The second stage of development revolves around the upcoming events planned at the Surf Ranch, and focuses on providing entertainment/music venues, bleachers, lighting, pedestrian and vehicular access, and parking.
Parking will not be finished in time for the Founders' Cup. Instead, as previously reported, shuttle services will be provided from the nearby Tachi Palace and West Hills College, with some lucky few allowed to park onsite.
Shuttles will run from 9am-12pm, with the event scheduled to run from 12-3pm.
While the WSL expects 5000 people to attend, new information suggests that the Tachi Palace will be VIP only, and the West Hills College has space for only 1,583 vehicles. If you're going you should plan on carpooling, and be sure to get there early. Anyone who's ever had to deal with shuttle service during a jam-packed festival knows that they never run smoothly, despite any amount of planning.
If you were hoping to arrive extra early and sneak into a spot along the road out front, think again. As a safety recommendation, temporary "No Parking" signs are recommended to be posted along 18th Avenue and Jackson Avenue 1,000 feet from the driveway entrance. It is anticipated that this measure would limit vehicles entering and exiting the roadway from the narrow road shoulders, discourage parking on private property and reduce potential conflicts with pedestrians.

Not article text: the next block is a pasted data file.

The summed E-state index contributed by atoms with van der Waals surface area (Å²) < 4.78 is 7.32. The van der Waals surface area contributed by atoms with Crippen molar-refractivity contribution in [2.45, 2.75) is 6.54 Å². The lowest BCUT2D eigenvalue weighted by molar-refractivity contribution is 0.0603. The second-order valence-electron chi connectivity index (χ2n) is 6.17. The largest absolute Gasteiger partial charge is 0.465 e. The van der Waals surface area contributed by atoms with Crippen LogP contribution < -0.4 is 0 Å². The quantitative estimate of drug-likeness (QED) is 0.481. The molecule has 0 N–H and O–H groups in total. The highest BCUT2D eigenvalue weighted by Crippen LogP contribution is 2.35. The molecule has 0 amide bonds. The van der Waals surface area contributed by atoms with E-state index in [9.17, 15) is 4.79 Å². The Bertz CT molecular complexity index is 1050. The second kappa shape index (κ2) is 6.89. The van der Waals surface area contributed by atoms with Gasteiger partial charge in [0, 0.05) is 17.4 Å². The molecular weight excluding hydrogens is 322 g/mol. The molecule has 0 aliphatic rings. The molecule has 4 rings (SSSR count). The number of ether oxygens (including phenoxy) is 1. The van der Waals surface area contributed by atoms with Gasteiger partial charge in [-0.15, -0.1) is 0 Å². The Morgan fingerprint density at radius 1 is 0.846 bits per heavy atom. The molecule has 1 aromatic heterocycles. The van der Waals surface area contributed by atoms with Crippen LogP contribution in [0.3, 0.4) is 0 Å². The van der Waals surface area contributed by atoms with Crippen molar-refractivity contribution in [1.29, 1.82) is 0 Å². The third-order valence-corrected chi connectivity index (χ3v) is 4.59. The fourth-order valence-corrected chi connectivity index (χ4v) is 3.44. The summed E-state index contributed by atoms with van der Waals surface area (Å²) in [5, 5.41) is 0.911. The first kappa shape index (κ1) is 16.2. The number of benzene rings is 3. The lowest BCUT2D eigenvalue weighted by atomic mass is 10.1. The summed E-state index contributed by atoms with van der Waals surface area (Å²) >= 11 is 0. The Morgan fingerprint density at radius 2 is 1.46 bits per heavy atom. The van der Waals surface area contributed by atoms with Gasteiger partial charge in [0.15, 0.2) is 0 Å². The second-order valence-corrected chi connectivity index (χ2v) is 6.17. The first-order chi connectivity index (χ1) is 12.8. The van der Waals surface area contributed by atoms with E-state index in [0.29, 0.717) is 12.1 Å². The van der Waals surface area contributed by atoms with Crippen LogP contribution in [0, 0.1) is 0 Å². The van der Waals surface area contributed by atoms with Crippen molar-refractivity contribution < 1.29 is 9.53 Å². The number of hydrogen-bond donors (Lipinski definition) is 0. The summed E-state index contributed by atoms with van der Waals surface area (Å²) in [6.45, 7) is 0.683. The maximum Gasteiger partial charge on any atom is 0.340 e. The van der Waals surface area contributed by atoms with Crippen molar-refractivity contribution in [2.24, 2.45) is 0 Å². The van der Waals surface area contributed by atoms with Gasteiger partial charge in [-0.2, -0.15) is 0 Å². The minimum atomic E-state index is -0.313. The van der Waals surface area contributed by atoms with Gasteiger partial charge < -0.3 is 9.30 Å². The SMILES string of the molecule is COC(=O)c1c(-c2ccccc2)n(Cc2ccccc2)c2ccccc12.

Additionally, it is recommended that a Sheriff’s Deputy or CHP officer patrol, or roam, the area roadways near the driveway entrance to enforce parking restrictions prior to and during a special event.
On site parking should be finished in time for the Tour event in September.
It was unable to be determined whether seating at events will be assigned, or available on a first-come-first-served basis, but attendees would do well to note the location of bleachers and make their selection based on knowledge of how the pool functions.